Former N-Dubz singer Dappy escaped a jail sentence yesterday after carrying out a nightclub attack while serving a suspended sentence for a fight at a petrol station.
The 27-year-old, whose real name is Costadinos Contostavlos, was found guilty in September of punching a man on the dancefloor of the Evissa nightclub in Reading, Berkshire, on 6 October last year.
At the time Dappy was serving a six-month prison sentence suspended for 18 months for affray and assault at a petrol station in Guildford, Surrey, in February 2012.
However, Judge Neil Stewart decided not to activate the suspended sentence at Guildford Crown Court.
He said: “Justice does not require me to order that you go through that door at the back of the court.
“There will be a non-custodial sentence.” Instead, Dappy was handed a two-month jail term suspended for one year. In his sentencing remarks, Judge Stewart told him “you have plainly a temper”.
He acknowledged the pressure of being a well-known person, but added: “That doesn't justify the sort of reactions that have been characterised by these offences.”
Reading Magistrates' Court heard that the nightclub fight broke out because Contostavlos began chatting to a man's girlfriend and female friend, and the singer punched the man after he told him not to talk to the women.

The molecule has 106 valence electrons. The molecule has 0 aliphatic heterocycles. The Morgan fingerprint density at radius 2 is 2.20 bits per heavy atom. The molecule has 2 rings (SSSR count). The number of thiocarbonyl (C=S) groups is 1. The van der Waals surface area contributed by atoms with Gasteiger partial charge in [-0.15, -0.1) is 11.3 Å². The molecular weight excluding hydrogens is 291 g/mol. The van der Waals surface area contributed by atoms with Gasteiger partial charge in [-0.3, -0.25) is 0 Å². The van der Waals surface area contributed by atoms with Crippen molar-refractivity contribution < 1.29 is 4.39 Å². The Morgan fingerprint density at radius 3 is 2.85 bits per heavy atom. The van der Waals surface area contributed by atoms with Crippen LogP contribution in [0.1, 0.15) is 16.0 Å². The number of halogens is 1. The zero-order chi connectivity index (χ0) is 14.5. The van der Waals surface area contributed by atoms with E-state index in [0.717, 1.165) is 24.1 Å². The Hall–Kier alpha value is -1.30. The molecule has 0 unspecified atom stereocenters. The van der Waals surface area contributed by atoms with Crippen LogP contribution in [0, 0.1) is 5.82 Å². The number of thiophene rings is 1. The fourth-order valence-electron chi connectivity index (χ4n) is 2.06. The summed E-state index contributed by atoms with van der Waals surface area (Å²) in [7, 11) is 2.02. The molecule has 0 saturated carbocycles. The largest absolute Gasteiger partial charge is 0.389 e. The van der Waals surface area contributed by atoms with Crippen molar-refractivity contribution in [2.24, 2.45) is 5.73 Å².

Contostavlos was also given a 12-month supervision order and a four-month curfew to be at home between 10pm until 5am.
He was told to attend the Thinking Skills Programme, which is a self-control and problem-solving group for offenders.
The singer was also ordered to pay £1,200 prosecution costs, an £800 fine, £800 in compensation to his nightclub victim and a statutory surcharge of £80.
The judge said a report written by Contostavlos's psychotherapist had an impact on his decision.
The court heard that the therapist concluded that the death of the singer's father had had a “profound effect” on him, while he also lacked the “tools and techniques to deal with difficult feelings”.
Contostavlos's barrister, Jon Harrison, said in mitigation: “He accepts that he doesn't help matters when faced with confrontation.
“He is somebody who - it seems the pre-sentence report suggests - needs to have a recalibration of how he deals with hostility or potential conflict.”
He added that, given the possibility of a custodial term, Contostavlos was “effectively staring down the precipice of financial ruin” as he owes “a large amount of money” to the taxman.
Upon leaving the building, Contostavlos told reporters: “I feel amazing. It's a brand new me.”
Additional reporting by Press AssociationReuse content